Russia has not defaulted on its international debts since the Bolshevik Revolution more than a century ago, when the Russian Empire collapsed and the Soviet Union was created. Russia defaulted on its internal debts in the late 1990s, but was able to recover from that default with the help of international aid.

Investors have been waiting for Russia to default for months. Insurance contracts covering Russian debt have priced an 80% probability of default for weeks, and ratings agencies such as Standard & Poor’s and Moody’s have placed the country’s debt in junk territory.


Rating agencies can downgrade to default or a court can decide the issue. Bondholders holding credit default swaps (contracts that act as insurance policies against default) can ask a committee of financial firm representatives to decide whether nonpayment of debt should trigger a payment, which would still it is not a formal declaration of default.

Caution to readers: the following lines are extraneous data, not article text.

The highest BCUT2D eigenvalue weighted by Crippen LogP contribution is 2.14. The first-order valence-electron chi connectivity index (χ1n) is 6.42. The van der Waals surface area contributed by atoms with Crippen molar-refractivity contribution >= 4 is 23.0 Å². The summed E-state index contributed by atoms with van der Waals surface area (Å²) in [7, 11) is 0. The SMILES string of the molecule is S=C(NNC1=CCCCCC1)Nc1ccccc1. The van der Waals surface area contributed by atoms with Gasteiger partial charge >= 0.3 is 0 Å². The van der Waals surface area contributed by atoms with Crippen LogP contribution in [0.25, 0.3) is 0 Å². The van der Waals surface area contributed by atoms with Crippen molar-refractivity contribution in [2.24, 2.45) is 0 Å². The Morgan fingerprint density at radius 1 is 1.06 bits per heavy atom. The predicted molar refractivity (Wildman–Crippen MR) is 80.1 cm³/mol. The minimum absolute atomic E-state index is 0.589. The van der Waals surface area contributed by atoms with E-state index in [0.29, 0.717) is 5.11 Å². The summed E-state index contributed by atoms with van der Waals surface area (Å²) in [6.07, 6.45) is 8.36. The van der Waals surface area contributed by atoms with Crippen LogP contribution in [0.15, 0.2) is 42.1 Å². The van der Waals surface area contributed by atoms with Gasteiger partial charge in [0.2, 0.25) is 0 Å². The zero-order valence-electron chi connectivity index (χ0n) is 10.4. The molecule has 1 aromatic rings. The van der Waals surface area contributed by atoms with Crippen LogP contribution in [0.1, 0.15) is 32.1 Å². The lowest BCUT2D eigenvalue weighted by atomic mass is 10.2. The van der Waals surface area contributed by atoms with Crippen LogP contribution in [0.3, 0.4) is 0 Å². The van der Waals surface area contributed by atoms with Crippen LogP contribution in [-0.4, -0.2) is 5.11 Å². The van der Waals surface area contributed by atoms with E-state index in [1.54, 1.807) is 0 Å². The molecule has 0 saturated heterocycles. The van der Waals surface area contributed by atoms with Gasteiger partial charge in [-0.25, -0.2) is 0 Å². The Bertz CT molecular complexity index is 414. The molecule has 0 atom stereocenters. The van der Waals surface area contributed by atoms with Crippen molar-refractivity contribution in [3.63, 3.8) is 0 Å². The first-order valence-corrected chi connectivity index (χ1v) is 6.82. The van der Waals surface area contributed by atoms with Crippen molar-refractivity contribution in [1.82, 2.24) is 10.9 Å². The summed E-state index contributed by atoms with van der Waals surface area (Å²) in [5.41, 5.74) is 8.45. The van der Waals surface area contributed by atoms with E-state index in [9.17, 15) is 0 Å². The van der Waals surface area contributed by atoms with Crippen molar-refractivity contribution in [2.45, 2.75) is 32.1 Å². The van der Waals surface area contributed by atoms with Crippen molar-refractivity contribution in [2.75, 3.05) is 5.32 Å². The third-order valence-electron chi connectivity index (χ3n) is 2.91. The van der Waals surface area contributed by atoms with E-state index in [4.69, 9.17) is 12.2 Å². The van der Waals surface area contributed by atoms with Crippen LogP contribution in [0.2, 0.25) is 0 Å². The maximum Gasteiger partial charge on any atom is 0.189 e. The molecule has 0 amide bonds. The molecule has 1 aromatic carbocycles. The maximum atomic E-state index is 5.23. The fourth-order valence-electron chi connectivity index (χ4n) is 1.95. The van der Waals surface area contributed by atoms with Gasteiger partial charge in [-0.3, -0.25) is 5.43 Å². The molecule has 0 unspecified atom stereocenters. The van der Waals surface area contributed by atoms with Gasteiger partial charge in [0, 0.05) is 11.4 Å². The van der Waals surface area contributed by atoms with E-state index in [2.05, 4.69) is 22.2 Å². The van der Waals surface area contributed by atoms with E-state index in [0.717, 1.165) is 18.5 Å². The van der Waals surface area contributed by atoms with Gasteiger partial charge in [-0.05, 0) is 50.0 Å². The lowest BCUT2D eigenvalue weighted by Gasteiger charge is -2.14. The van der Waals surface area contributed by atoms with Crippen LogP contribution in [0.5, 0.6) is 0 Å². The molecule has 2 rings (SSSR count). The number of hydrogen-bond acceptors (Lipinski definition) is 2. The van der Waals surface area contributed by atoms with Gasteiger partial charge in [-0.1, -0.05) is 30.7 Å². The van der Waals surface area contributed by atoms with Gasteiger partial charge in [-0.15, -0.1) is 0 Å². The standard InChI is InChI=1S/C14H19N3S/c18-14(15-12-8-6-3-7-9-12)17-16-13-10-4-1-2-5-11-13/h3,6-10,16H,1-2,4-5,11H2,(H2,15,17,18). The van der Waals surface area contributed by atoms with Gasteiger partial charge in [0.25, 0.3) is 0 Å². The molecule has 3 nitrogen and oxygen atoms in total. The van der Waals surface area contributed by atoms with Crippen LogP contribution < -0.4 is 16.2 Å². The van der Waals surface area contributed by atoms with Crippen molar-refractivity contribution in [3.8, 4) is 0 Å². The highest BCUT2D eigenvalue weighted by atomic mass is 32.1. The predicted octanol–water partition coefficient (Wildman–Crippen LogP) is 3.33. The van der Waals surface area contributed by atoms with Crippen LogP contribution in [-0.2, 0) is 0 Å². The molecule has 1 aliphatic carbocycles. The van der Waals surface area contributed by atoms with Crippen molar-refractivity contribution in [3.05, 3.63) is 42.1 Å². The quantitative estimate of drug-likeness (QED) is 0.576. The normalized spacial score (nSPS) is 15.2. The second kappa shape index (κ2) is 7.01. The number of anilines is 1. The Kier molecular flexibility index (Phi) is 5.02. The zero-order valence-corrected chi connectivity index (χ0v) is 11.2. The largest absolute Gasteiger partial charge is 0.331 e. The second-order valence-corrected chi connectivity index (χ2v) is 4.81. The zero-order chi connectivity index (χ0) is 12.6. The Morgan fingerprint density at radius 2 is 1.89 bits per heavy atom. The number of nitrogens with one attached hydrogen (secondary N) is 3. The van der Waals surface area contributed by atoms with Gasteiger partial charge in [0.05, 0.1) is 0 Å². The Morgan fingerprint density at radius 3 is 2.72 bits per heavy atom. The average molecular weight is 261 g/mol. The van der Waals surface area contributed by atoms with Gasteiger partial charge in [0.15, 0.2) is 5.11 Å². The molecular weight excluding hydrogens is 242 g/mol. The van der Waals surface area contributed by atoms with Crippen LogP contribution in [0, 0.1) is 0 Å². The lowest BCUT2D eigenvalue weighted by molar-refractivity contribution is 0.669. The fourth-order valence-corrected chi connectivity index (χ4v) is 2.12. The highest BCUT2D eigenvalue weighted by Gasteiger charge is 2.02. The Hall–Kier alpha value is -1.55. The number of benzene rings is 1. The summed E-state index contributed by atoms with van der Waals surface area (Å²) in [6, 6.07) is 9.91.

The Credit Default Determination Committee, an industry group of banks and investment funds, ruled on June 7 that Russia had failed to pay the required additional interest after making a payment on a bond after the April 4 maturity date. . But the committee postponed further action due to uncertainty about how the sanctions could affect any deal.

The formal way to declare default is if 25% or more of bondholders say they didn’t get their money. Once that happens, the provisions say all of Russia’s other foreign bonds are also in default, and bondholders could seek a court judgment to enforce payment.

Under normal circumstances, investors and the defaulting government typically negotiate a deal in which bondholders receive new bonds that are worth less but give them at least partial compensation.

But the sanctions prevent dealings with the Russian Finance Ministry. And no one knows when the war will end or how much the defaulted bonds might end up being worth.

In this case, declaring default and suing “might not be the smartest option,” Auslander said. It is not possible to negotiate with Russia and there are so many unknowns that creditors may decide to “wait for now”.